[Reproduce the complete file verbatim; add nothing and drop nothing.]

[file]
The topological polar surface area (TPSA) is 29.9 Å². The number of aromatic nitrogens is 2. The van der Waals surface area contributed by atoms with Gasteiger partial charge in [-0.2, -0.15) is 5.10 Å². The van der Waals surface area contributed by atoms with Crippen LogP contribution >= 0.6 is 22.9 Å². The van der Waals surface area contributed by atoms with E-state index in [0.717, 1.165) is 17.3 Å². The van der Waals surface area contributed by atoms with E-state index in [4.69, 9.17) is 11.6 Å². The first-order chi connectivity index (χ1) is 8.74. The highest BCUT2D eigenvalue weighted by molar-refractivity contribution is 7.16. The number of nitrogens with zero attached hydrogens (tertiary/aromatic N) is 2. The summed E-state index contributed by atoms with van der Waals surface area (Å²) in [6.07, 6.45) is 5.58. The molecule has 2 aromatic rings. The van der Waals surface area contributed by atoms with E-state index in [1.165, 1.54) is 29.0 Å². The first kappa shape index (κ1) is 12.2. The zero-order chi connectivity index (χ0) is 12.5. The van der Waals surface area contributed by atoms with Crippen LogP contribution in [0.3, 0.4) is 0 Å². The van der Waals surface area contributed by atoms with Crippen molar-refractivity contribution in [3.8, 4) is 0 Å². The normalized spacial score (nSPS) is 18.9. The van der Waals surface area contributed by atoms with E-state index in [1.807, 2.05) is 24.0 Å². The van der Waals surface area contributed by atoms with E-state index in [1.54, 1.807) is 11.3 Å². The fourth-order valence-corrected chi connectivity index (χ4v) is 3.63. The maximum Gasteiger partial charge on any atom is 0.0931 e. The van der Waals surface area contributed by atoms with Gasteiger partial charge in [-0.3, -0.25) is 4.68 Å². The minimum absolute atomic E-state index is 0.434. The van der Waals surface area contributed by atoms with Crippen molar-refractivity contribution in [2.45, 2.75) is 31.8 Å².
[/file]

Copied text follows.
The topological polar surface area (TPSA) is 29.9 Å². The number of aromatic nitrogens is 2. The van der Waals surface area contributed by atoms with Gasteiger partial charge in [-0.2, -0.15) is 5.10 Å². The van der Waals surface area contributed by atoms with Crippen LogP contribution >= 0.6 is 22.9 Å². The van der Waals surface area contributed by atoms with E-state index in [0.717, 1.165) is 17.3 Å². The van der Waals surface area contributed by atoms with E-state index in [4.69, 9.17) is 11.6 Å². The first-order chi connectivity index (χ1) is 8.74. The highest BCUT2D eigenvalue weighted by molar-refractivity contribution is 7.16. The number of nitrogens with zero attached hydrogens (tertiary/aromatic N) is 2. The summed E-state index contributed by atoms with van der Waals surface area (Å²) in [6.07, 6.45) is 5.58. The molecule has 2 aromatic rings. The van der Waals surface area contributed by atoms with E-state index in [1.165, 1.54) is 29.0 Å². The first kappa shape index (κ1) is 12.2. The zero-order chi connectivity index (χ0) is 12.5. The van der Waals surface area contributed by atoms with Crippen LogP contribution in [0.3, 0.4) is 0 Å². The van der Waals surface area contributed by atoms with Crippen molar-refractivity contribution in [3.8, 4) is 0 Å². The normalized spacial score (nSPS) is 18.9. The van der Waals surface area contributed by atoms with E-state index in [1.807, 2.05) is 24.0 Å². The van der Waals surface area contributed by atoms with E-state index in [1.54, 1.807) is 11.3 Å². The fourth-order valence-corrected chi connectivity index (χ4v) is 3.63. The maximum Gasteiger partial charge on any atom is 0.0931 e. The van der Waals surface area contributed by atoms with Gasteiger partial charge in [-0.3, -0.25) is 4.68 Å². The minimum absolute atomic E-state index is 0.434. The van der Waals surface area contributed by atoms with Crippen molar-refractivity contribution in [2.45, 2.75) is 31.8 Å².